Background
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A Review: Strengths, Weaknesses, Opportunities and Challenges

The starting point for developing the TMP involved reviewing background reports and data (including the County and regional General Plans) and talking to the Regional Transit Board members and staff. The process help's our consulting team better understand what services are currently provided, how many people use them, and how these services are paid for in the Sacramento Region. At the same time an initial review of Strengths, Weakness, Opportunities and Challenges has been undertaken to provide further context for developing the TMP. A copy of that assessment undertaken by our consultants is available here (link to February 11, 2008 SWOC Note)

The Big Challenges Ahead

The development of SACOG's Preferred Scenario Blueprint and the Metropolitan Transportation Plan has highlighted the challenges facing the Sacramento region over the next 25+ years - significant increases in population, employment and new households; an aging population with particular needs; and continuing reliance on the car with continuing issues relating to congestion and air quality as a result. Some of these challenges are summarized in the table below:

SACRAMENTO COUNTY:
  • Population Growth: 54% increase (1.2m to 1.9m)
  • Growth in Households: 55% increase (474k to 732k)
  • Increase in jobs: 80% increase (542k to 976k)
The 'smart growth' principles underpinning the Blueprint are central to how many of these issues will be addressed. One of the key principles, 'Providing a variety of transportation choices', highlights the key role that a modern, high quality, affordable and attractive transit network will have in delivering a sustainable future for the Sacramento region. This principle will have a direct direct impact on the requirement for RT's services. Work done by SACOG estimates that:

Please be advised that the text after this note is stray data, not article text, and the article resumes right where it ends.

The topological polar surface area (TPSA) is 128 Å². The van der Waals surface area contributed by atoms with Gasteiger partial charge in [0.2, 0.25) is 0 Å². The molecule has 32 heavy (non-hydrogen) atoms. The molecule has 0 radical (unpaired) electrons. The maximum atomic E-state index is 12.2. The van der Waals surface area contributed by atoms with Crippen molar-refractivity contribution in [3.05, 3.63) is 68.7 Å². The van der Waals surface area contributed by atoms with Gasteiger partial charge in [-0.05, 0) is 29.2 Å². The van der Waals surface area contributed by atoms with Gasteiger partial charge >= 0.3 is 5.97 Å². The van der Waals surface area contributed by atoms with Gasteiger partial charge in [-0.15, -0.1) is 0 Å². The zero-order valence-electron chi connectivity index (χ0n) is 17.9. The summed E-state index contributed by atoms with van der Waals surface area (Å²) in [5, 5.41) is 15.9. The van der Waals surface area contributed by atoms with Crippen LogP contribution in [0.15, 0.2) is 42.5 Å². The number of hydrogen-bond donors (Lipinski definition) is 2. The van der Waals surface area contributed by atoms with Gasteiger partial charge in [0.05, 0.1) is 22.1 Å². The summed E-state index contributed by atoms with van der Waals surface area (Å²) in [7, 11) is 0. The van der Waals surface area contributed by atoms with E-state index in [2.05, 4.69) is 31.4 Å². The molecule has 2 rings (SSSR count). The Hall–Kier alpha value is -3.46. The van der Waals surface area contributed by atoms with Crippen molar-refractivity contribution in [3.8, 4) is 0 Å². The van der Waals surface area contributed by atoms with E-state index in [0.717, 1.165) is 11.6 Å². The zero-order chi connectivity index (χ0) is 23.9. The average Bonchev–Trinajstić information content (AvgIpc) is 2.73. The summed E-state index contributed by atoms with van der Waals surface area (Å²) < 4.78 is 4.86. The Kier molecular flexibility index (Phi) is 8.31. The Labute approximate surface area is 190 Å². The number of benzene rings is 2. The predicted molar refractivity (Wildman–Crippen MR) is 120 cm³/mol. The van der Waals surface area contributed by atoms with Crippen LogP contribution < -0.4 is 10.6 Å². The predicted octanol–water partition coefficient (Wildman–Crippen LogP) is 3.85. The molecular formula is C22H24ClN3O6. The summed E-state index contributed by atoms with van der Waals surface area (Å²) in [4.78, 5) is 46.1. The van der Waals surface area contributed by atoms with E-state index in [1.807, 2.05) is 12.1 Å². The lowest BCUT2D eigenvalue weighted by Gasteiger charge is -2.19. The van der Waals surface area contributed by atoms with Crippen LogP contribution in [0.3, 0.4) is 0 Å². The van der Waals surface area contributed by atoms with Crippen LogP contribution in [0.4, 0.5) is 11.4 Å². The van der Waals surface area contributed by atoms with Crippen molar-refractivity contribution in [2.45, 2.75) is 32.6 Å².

• Region-wide transit trips will grow from 93,000/day to 629,000/day by 2050;
  • Region-wide trips into the Sacramento downtown will rise by approximately 40%; and
  • Region-wide transit mode share (i.e. the percent of all trips taken by transit) will increase from 1.1% to 3.3% with Sacramento County seeing this rise from 1.1% to 4.4% over the same period.
These huge increases will have a direct impact on the costs of running the RT network and many of the growth assumptions have been made based on an expected expansion of the transit network. The SACOG Preferred Blueprint Scenario includes the following growth assumptions for the Sacramento County transit system:


2025

2050

New Capital Investment

$2.1 billion

$619 million

Increased Annual Operating Costs

$119 million

$105 million


The predicted growth in transit patronage over this period will be the result of a number of contributing factors, including:
  • Increased housing densities (following "smart growth principles") making transit provision more efficient and cost-effective;
  • Changing behavior resulting in people "choosing" to live closer to transit and closer to their places of employment, shopping, education, recreation, etc.
  • Changing regional demographic with the number of seniors more than doubling over this period; and
  • Growing concerns over climate change and energy security resulting in increased social pressure for transit investment.